Mentally ill get housing help in Merced
10/29/2013 7:40 PM
10/30/2013 10:49 AM
A housing community in Merced has opened its doors to people suffering from mental illnesses and those at risk of becoming homeless in Merced County, a project which has been extended to families for the first time.
Gateway Terrace, located between Fourth Street and Lesher Drive in Merced, has offered 10 of its 66 units to those who meet the requirements. The other apartments are rented to the public as affordable housing units.
Some of the requirements include earning 30percent or less of the area’s median income, a mental disorder diagnosis and functional impairments because of a mental illness.
Two other housing projects – Project Home Start in Merced and Project Hope Westside in Los Banos – offer similar support for individuals but not families, according to Maria Azevedo, Merced County mental health staff services analyst.
“It’s the first one where we have families that are able to gain housing,” Azevedo said. “It’s serving a unique and vulnerable population, because they are either homeless or at risk of becoming homeless.”
The total cost of the project was $13.4million, with $1.2million coming from Mental Health Services Act funding. Other funding sources included the city of Merced and the Merced County Department of Mental Health. The building took about four years to complete, according to county officials.
The complex includes a community center, and the county’s mental health department has an on-site counselor to provide services to clients. Azevedo said the 10 units are filled, but there is a waiting list.
Sharon Jones, Mental Health Services Act coordinator, said Gateway Terrace supports whole families while reducing the stigma for individuals living with mental illness by not isolating them from the community.
“In the past, we just put the person dealing with mental illness in a place, but oftentimes the illness might displace the whole family,” Jones said. “Our basic needs are food, clothing and shelter; so I think if someone doesn’t have the stability of housing, then everything else can’t come together.”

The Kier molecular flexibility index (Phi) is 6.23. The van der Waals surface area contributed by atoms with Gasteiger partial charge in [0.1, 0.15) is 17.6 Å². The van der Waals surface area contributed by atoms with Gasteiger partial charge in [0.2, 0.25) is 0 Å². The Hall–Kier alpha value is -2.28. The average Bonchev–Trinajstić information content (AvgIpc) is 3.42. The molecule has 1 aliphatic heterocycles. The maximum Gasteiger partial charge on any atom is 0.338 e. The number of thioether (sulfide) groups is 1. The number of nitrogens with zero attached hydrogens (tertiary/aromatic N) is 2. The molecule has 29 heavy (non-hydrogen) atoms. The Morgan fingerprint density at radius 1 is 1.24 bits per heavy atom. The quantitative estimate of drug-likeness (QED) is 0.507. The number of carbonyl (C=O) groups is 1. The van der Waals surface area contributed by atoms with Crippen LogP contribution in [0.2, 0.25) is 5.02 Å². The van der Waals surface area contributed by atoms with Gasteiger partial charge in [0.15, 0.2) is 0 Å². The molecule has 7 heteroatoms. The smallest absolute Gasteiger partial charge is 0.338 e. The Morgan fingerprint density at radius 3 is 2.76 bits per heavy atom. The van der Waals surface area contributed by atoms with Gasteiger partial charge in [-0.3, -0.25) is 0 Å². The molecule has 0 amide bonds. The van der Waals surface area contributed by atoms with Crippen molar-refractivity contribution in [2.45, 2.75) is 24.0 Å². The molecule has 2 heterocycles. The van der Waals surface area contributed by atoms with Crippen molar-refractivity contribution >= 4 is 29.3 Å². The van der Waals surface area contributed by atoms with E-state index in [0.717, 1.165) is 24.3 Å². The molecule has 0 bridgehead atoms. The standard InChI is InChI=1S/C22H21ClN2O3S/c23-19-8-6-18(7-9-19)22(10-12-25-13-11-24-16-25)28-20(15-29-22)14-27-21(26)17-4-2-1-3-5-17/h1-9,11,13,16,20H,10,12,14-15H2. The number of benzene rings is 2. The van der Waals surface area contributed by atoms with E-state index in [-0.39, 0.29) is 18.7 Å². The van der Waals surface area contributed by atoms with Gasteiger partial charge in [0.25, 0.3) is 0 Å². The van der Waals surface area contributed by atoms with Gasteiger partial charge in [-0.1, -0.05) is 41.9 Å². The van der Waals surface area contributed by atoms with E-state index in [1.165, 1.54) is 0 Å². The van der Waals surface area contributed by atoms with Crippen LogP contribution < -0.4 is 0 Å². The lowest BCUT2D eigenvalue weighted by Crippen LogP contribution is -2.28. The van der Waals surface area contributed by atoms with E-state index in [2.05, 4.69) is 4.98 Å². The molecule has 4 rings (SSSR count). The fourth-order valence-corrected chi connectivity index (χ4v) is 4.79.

Mary Hofmann, past president of Merced’s National Alliance on Mental Illness, agreed that providing housing to those dealing with mental illnesses allows them to worry about one fewer thing while they focus on recovery.
“There’s a sense of independence,” Hofmann said, “and once you start building that, you can build on it to improve your prognosis.”
Hofmann said permanent housing is helpful, but having a transitional housing solution is even more critical.
“It’s really hard for people to go from being hospitalized to being independent; that’s a huge jump,” Hofmann said. “People don’t go from being inpatients to successful outpatients.”
Jones said the mental health department is holding workshops to get input from the public about what services they would like to see in the community.
The programs are funded through the Mental Health Services Act, which brings a total of about $9 million per year to Merced County.
“The plans were mostly done in 2006, so we’re going to take a look at where we were then and what needs to be added,” Jones said.
The next workshops will be held on Nov.8 and Nov.22 at 1137 B St., Merced. For more information, call Sharon Jones at (209)381-6800, ext. 3611.
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